We never knew this was something people asked all the time, but interestingly enough this article by All Gifts Considered mentions that is a very common question, below is the Memorial Gift Etiquette Explained.
The Question: Should I Bring A Gift To A Funeral?
The first part question has to do with should, as in, Do I have to? The correct answer is, no. You don’t have to bring a gift for the family when you go to a funeral.
Of course, for most important occasions, it’s always a good idea not to arrive empty-handed, and especially so if you’re close to the family. That’s why funeral flowers are so popular as funeral gifts; a fresh bouquet of flowers is a simple, beautiful, and heartwarming gesture that honors the decedent and shows others that you care.
But not everyone likes flowers. Some pundits even suggest that you shouldn’t give flowers because they will inevitably remind the recipient of death as they decay. Not the greatest option for the sensitive types, eh?
Still, flowers are traditional, so most people will appreciate flowers brought to the funeral. It can be a full funeral bouquet or a single rose. It can be expensive or just a few dollars. The point in this is to bring something that shows respect for the person who passed away and to demonstrate to the family that you care enough to go out and get a small token of your love.
There are also a variety of memorial gift alternatives that many families appreciate. We’ll get into that in a bit, but first, let’s summarize where we’re at so far.
Question: Should I bring a gift to the funeral?
Answer: You don’t have to bring a gift, and in most cases it’s not expected or required. But a small, thoughtful gift is a nice gesture and probably a good idea if you’re especially close to the family.
The Other Question: Should I Bring A Gift To A Funeral?
The other part of the question involves the occasion for the gift. A funeral is a communal event, and all that is really required at the funeral itself is your respectful attendance.
Small gifts like flowers, cards, or small food items are perfect. You can give these types of items to the family and it will be a pleasant gesture that isn’t a distraction. If you would like to give something bigger, more involved, or more meaningful, it would probably be best to give it at another occasion. Save the gift until you can stop by for a visit or drop it off at the house. The week or two after the death of a loved one is a blur for most family members, during which they see many people, make many decisions, and get all sorts of small gifts. Wait for two weeks after the death, or about a week after the funeral, and then contact the family to ask if you can drop off the gift or if they would prefer a visit.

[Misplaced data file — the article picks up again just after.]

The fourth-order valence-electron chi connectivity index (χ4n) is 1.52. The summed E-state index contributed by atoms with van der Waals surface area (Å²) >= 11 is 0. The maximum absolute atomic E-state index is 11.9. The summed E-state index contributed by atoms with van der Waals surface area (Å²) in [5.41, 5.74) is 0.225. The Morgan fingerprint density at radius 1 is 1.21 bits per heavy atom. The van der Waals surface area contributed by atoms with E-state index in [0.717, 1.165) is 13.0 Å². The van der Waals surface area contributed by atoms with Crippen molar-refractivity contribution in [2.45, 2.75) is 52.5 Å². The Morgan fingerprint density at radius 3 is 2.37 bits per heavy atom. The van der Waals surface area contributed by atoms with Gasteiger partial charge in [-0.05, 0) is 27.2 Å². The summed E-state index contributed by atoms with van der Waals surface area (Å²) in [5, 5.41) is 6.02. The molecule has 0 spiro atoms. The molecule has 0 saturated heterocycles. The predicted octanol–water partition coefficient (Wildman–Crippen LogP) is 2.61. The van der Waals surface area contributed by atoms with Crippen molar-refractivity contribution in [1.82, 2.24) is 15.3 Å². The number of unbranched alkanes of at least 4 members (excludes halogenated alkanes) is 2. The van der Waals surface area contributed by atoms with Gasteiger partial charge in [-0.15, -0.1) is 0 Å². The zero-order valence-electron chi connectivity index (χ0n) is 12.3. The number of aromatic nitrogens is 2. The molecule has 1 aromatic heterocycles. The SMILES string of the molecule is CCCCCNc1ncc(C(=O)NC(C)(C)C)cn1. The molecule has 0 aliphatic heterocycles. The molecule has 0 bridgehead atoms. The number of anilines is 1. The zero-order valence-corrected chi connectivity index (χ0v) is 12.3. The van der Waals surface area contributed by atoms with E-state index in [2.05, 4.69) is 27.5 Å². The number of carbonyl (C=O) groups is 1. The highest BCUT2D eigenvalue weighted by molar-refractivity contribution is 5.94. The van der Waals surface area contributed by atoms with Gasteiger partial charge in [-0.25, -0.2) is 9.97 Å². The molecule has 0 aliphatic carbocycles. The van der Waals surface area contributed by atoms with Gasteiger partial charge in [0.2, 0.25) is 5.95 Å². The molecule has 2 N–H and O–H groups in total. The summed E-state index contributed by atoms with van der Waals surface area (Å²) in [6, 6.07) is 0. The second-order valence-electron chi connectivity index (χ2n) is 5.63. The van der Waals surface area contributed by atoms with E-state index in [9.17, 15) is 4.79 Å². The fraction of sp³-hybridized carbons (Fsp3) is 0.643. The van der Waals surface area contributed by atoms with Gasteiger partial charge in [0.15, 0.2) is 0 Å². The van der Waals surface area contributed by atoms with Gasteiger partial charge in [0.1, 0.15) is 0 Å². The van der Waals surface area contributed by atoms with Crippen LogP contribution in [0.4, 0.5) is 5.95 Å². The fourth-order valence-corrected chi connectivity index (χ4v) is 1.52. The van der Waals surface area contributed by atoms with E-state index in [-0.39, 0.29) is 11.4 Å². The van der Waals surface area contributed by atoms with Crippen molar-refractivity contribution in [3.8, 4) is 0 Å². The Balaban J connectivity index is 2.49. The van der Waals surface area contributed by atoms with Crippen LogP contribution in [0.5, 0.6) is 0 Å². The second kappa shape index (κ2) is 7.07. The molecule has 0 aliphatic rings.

Tip: Always ask if you can stay and visit, and give them the option to just have you drop it off at the door or on the doorstep. Some grieving people have days when they need to be alone; others feel alone and appreciate the company. Be ok with either.
At the end of this article we address a few common questions about memorial gift etiquette and funerals. But first, here are a few ideas for what to bring to a funeral, and what to send when you can’t attend.
5 Memorial Gift Ideas To Bring To The Funeral
1. Single Flower
Inexpensive yet heartfelt and touching. A elegant token that shows you’ve taken the time to select something beautiful in honor of the departed, yet simple enough that you can leave for the funeral twenty minutes early and easily pick one up at a flower shop.
2. Sympathy Bouquet
The classic gift to bring to a memorial service. These are the traditional “funeral flowers,” and in some circles can be an expected gift from family and friends. Lots of meaning can be conveyed in your flower choice – see here for more info on the symbolism of various funeral flowers.
3. Sympathy Card
Take the time to write out a brief note expressing your condolences. Here are some tips on what to write; and here are some creative and/or handmade sympathy cards.
4. Gift Certificate
A gift certificate for a favorite restaurant or store can go a long way. Give an Olive Garden or Applebee’s card if the whole family is visiting and tends to eat out; for a family with tough finances ahead try a WalMart or Amazon card or something from the local grocery store; or maybe go with Starbucks or Subway for the busy mom or working dad.
Food is a true funeral tradition. Bring your special dish to the reception, along with some disposable containers so that the family can take the leftovers home.
Also consider the family’s needs before or after the service. Few people feel up to cooking after a loved one dies. So consider bringing a hot meal, or one for the freezer. Better yet, make sure the family is receiving plenty of food now and then arrange to bring a meal three or four weeks down the road for after the immediate attention dries up.
For more great ideas for when you can't attend the funeral but want to show your respect, visit our Sympathy Store.
This article was published by All Gifts Considered, to view full article click here.